Yoga Sutras of Patanjali 1.1


1.1 With prayers for divine blessings, now begins an exposition of the sacred art of yoga.

So I’m going to blog a new verse of the Yoga Sutras of Patanjali every few days, and some thoughts about it. The version I’m reading is BKS Iyengar’s ‘Light on the Yoga Sutras…’ which has a commentary from the man himself. The Yoga Sutras were written over 2000 years ago and outline how yoga (not just asana, but the whole system) can help to develop the mind, emotions and physical body for spiritual end. I should say that Iyengar’s translation is not the only one available, and there is some debate about whether this is the most accurate translation, so I shall refer to these as I go along. The Yoga Sutras are divided into four padas or quarters, the first dealing with samadhi or where the consciousness becomes one with the subject of meditation. This feels like starting at the end, as this is the final limb in Patanjali’s system, but perhaps this will become apparent as I read through it.

This verse is translated here as:

Now, after having done prior preparation through life and other practices, the study and practice of Yoga begins.

And here as:

Now I give the explanation of yoga and its practice. 

These are quite different from Iyengar’s version, there are no references to the divine  or blessings, they are more pragmatic in nature. Iyengar states that Patanjali also wrote sutras on grammar and ayurvedic medicine before he wrote the yoga sutras, so perhaps these are the ‘other practices’ referred to here.

As a non-believer in any sort of ‘god’, I struggled with Iyengar’s version when I saw it. In my world there is little place for ‘blessings’ (of what? by whom?), and referring to yoga as a ‘sacred’ art is difficult. I can interpret ‘sacred’ as ‘spiritual’ and take meaning from it that way, that this yogic path is a practical one for spiritual ends.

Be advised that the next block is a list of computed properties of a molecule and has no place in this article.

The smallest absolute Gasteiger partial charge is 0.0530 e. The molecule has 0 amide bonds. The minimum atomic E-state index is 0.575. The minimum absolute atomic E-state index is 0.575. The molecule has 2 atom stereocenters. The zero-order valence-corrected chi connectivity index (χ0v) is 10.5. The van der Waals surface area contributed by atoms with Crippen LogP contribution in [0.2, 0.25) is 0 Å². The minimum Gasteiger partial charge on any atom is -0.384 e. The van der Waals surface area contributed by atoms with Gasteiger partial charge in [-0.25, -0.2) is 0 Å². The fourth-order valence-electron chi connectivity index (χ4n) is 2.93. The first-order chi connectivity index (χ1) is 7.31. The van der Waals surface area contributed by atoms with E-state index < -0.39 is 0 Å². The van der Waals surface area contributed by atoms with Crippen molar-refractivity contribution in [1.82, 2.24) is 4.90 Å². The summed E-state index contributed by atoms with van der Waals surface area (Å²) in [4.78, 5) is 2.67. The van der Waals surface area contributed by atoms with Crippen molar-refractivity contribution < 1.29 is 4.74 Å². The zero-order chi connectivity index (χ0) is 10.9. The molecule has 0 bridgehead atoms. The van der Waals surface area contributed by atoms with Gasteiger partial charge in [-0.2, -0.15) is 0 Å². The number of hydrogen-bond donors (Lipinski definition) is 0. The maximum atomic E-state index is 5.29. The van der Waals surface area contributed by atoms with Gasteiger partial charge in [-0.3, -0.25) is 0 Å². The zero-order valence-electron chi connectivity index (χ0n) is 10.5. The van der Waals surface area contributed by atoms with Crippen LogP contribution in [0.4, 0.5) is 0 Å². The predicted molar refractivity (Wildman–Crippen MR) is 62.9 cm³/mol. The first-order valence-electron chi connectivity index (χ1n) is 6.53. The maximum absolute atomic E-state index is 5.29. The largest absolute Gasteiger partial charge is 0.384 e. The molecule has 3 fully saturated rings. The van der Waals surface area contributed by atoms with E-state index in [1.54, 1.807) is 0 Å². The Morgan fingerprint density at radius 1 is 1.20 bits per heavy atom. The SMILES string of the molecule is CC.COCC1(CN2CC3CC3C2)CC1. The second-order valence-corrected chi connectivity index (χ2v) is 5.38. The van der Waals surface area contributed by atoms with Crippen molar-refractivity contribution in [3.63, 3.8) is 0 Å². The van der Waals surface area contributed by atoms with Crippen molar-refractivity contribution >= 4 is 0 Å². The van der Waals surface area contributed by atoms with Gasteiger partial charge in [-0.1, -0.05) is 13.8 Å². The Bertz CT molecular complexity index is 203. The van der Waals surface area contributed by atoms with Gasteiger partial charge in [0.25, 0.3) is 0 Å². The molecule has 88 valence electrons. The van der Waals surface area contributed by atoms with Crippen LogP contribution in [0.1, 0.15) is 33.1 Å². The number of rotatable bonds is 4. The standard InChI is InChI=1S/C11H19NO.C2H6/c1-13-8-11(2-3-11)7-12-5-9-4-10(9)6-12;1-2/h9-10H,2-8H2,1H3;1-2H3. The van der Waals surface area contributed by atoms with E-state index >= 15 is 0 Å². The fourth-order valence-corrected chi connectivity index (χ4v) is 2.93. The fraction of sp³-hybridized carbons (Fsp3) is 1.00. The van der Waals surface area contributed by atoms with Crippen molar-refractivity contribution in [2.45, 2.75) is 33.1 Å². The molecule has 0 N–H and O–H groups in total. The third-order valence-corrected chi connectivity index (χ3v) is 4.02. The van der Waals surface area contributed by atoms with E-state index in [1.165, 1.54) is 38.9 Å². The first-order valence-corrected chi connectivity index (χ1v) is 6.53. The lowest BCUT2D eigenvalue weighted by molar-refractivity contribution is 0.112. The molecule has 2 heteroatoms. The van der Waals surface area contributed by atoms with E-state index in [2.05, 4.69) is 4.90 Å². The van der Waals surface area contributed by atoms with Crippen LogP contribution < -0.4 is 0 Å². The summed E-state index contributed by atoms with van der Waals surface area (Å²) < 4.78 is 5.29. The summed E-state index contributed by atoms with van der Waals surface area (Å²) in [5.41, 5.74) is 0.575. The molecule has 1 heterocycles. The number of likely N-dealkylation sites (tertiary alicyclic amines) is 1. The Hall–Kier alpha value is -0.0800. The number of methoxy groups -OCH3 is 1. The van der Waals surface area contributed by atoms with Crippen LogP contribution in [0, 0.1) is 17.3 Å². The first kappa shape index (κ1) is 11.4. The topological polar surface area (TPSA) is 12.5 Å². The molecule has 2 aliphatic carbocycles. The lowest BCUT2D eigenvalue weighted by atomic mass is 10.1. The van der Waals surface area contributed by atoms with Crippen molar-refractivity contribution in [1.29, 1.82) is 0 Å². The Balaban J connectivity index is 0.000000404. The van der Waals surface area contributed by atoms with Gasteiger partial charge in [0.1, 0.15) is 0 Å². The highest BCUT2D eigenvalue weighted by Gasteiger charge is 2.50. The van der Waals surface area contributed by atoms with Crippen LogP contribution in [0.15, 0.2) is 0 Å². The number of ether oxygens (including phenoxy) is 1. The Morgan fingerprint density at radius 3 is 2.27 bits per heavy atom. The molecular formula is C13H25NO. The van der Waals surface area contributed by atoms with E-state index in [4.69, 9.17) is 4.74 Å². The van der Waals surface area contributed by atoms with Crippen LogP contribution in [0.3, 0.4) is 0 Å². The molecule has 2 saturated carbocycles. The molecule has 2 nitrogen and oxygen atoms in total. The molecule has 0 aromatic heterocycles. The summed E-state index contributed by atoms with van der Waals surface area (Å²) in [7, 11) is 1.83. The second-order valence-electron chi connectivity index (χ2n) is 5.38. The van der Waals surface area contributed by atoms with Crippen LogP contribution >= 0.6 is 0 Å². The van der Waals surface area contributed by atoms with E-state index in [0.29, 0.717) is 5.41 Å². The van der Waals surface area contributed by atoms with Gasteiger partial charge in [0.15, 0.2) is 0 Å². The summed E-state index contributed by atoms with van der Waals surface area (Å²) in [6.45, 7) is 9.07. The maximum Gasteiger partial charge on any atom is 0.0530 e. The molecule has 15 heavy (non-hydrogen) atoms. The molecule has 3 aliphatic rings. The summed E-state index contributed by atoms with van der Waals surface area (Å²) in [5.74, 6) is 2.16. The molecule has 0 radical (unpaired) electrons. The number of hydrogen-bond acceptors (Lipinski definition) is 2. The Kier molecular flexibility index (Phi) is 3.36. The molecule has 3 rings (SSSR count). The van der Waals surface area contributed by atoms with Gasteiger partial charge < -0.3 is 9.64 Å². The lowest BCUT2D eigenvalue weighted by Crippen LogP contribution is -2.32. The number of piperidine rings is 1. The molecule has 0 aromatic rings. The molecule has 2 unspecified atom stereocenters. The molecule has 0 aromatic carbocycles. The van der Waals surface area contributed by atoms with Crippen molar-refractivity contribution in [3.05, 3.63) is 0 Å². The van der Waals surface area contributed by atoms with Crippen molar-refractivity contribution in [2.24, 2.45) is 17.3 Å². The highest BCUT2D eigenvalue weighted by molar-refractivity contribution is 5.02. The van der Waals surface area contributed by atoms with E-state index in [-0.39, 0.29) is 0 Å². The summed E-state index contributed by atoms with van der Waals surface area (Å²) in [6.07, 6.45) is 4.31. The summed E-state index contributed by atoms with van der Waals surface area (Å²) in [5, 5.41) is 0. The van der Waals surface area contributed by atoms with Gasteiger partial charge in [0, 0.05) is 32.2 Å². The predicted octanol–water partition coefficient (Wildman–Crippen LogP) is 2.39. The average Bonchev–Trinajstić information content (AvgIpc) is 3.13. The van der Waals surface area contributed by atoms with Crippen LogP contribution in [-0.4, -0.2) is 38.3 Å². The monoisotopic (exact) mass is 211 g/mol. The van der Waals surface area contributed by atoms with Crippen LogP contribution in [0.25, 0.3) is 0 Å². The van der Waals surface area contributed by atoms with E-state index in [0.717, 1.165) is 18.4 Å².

2 responses »

  1. Thank you for providing a solid foundation 🙂 I have the translation and commentary by Sri Swami Satchidananda, who says 1.1 discusses the direct instruction if yoga, as it is not merely a philosophy, which would not satisfy us, but rather something that must be lived and practiced. “We cannot reach the goal by mere words alone. Without practice, nothing can be achieved”. I am not ‘religious’ either, but agree that the journey should be spiritual – all words (ie sacred, blessings, divinity) are open to your own personal beliefs and interpretations. Yoga is not a religion, but it can be practiced by the religious as a way to deepen, and even access, their own beliefs. I look forward to 1.2 🙂 thanks again xx

  2. Thanks for reading, Helen. Your comment reminds me of Pattabhi Jois’s ‘99% practice, 1% theory’ maxim. I think I am naturally drawn to theory, rather than practice, which is why this journey is such a challenge for me. You’re right, it is mainly an experiential practice.

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